A former student came back from Thailand after teaching for a whole year and requested a letter of recommendation for graduate school. Her email prompted me to write about what I share with my staff about the idea of owning their careers. I emphasize that they have choices, some harder than others and that it takes planning and preparation. My career path which I will describe below may not be a typical one and may not be the ideal one for anyone, but it’s a path I chose for myself. I have gotten advice in the past that I was making the wrong moves. In retrospect, I am glad that I followed what I wanted to do and my experiences have proven to be very valuable in my current job.
The First 90 Days by Michael Watkins is a very practical book for any leaders in transition. Personally, this is a book that has helped me transition from my manager to an associate director position.The advice and tools provided in the book just make sense.
The premise of the book are as follows:
- Assess your strengths and weaknesses and identify personal vulnerabilities
- Diagnose your situation and understand its challenges and opportunities
- Negotiate a productive working relationship with your boss
- Secure early wins that establish credibility and create momentum
- Build your team and connect with influential support coalitions
Deborah Scott was my former Director at Student Information Systems and Technology (SIST) at UC Santa Barbara and I consider her as one of my most important mentors. She is now the CIO at Worcester Polytechnic Institute. Below is my tribute to Deborah at her going away party. She has many of the leadership qualities I admire including the ability to inspire, to bring people together and most importantly, she manages towards possibilities, not constraint. I always looked forward to our conversations because I always left feeling so much better about myself. I think my speech below captured what Deborah meant to me as my mentor.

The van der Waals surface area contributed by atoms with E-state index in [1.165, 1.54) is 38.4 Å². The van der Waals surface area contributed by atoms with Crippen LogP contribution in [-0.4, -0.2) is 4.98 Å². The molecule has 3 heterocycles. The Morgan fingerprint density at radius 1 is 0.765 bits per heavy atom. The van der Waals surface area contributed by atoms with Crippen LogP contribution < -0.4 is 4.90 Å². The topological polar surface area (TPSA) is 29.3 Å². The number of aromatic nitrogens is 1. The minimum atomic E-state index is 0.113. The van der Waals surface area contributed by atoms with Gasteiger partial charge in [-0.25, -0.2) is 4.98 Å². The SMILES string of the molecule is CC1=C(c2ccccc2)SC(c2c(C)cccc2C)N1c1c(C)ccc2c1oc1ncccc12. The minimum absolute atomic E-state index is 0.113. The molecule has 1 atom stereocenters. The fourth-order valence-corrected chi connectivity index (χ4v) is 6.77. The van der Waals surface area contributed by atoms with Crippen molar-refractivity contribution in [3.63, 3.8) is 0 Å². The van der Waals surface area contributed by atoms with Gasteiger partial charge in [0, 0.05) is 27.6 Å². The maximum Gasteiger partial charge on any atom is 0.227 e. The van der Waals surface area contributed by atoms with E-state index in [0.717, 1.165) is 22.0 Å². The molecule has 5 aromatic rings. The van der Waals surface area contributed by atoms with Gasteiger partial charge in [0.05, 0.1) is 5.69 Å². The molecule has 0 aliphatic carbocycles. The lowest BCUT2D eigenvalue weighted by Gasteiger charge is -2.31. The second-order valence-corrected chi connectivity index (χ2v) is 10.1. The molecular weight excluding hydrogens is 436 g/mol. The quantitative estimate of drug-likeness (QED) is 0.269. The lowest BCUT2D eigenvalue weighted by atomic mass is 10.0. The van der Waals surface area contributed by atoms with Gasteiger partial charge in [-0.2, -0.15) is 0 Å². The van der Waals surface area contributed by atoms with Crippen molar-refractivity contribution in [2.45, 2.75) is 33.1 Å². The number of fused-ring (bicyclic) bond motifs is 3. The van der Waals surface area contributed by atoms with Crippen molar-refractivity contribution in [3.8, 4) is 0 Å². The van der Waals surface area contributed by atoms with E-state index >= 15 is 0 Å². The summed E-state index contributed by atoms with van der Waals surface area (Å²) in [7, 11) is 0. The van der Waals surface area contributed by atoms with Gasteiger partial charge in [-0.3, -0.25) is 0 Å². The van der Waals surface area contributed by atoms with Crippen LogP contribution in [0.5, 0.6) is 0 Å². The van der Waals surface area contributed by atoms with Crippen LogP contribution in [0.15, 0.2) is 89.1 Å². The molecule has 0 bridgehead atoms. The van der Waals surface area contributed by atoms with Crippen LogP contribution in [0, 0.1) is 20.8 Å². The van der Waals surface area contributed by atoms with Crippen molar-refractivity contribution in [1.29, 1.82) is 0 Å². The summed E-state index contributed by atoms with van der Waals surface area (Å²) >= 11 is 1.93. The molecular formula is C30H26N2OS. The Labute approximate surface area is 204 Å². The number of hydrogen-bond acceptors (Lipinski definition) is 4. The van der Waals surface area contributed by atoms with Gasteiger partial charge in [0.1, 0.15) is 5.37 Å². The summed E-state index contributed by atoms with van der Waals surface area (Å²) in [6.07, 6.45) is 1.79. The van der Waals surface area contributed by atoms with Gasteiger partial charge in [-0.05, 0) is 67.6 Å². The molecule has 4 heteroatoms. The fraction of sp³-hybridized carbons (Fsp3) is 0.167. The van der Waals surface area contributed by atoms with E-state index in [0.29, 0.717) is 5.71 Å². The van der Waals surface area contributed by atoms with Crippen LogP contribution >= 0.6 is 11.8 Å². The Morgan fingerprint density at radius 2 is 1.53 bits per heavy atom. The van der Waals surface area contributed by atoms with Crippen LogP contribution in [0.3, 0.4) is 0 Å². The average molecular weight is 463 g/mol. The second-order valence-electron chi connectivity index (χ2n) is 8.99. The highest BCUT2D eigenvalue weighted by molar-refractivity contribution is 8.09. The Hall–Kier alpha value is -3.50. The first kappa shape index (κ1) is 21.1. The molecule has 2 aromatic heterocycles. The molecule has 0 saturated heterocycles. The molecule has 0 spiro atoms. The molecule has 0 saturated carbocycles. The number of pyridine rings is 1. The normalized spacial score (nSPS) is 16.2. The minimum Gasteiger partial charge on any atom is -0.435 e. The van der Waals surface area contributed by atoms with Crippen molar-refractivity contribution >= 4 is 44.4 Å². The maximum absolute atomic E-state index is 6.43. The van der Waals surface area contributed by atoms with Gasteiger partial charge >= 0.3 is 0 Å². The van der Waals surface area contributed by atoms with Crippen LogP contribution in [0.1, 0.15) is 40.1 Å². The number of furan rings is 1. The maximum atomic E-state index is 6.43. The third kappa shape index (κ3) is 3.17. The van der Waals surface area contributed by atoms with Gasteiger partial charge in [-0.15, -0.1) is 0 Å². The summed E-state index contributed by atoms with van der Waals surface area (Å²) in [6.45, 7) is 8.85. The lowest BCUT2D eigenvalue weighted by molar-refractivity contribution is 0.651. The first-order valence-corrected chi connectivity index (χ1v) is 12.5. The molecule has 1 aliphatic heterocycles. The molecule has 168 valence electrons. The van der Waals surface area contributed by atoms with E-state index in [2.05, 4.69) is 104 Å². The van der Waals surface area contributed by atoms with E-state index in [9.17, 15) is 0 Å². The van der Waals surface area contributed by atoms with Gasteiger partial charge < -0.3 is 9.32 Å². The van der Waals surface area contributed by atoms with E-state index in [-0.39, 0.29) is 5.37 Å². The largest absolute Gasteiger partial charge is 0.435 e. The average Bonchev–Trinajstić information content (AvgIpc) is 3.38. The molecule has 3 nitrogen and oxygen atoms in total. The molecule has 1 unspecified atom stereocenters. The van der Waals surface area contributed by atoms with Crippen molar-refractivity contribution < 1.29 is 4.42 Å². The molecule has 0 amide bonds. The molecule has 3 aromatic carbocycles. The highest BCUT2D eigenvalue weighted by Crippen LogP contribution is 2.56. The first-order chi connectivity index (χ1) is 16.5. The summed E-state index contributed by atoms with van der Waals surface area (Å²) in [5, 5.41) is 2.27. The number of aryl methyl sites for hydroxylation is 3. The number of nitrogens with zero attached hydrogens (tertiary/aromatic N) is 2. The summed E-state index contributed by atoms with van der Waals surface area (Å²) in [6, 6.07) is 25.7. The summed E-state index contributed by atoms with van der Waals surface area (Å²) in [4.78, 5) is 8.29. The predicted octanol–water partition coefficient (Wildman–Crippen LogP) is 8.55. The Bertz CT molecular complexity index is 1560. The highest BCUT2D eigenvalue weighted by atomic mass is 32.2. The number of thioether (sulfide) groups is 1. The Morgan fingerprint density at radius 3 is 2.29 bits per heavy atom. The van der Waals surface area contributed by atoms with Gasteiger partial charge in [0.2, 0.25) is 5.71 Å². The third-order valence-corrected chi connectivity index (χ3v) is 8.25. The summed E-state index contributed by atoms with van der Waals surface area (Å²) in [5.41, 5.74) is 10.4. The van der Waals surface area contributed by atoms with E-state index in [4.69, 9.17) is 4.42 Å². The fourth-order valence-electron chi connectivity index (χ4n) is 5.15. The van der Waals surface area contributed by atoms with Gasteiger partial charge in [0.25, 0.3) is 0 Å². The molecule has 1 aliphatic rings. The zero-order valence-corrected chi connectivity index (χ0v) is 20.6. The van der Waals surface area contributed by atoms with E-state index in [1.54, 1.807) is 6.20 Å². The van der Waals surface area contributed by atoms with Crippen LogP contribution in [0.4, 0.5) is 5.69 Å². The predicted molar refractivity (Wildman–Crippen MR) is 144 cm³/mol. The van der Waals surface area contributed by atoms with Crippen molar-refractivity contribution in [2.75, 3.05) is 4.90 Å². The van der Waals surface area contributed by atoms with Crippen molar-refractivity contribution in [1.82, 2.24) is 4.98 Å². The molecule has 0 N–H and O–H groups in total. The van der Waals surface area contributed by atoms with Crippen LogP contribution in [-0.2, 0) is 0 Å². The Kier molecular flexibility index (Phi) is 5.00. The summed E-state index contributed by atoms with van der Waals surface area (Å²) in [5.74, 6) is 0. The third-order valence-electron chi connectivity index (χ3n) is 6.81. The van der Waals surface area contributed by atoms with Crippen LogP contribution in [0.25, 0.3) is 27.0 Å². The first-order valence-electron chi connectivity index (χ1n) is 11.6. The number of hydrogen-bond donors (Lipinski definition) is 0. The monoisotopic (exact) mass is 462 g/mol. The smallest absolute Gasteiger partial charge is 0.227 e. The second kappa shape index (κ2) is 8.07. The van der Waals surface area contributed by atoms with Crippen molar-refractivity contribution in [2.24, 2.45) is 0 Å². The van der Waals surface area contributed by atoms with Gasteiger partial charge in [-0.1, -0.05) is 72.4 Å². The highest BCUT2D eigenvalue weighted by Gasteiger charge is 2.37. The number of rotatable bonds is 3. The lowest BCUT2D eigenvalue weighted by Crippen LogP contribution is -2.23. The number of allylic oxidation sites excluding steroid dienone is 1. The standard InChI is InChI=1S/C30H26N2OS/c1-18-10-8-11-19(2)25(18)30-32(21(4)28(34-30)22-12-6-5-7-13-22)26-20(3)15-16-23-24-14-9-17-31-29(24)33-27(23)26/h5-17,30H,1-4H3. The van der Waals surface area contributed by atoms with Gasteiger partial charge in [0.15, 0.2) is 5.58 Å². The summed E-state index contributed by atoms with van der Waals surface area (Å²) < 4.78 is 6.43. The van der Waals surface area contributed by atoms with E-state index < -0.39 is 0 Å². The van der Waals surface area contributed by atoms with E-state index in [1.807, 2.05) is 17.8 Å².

In my career, I’ve played the role of the interviewer and interviewee many times. When I’ve interviewed for positions, I always prepared a lot, learning about the company, the job description and prepared answers for every potential questions I could be asked. Throughout the years, I have compiled questions and answers as a Powerpoint slides for myself which includes introduction, behavioral questions, personal strengths/weaknesses, reasons for leaving current job and motivation for the position I am applying for, technical questions and questions specific to the position. I have shared this to my friends and staff as well.
In my life, there have been many people who have helped me along the way. These are people who inspired me, provided me opportunities and guidance to be where I am now as a person and as a professional. These are what I call my mentors. They are the ones who always made me feel better about myself. They’re like leadership books, self-help books come alive. Interestingly enough, not all of them even know who I am, but what this person said made so much impact on me for what they said/actions I observed I now consider them my mentor. I find inspirations everywhere, from everyone, so the list of people I will write about is just by no means a complete list, but nevertheless, these are people who have made significant impacts on my life. These are the people that when faced with certain situations I am not sure on how to handle, I ask the question – “What would he/she do in this situation?”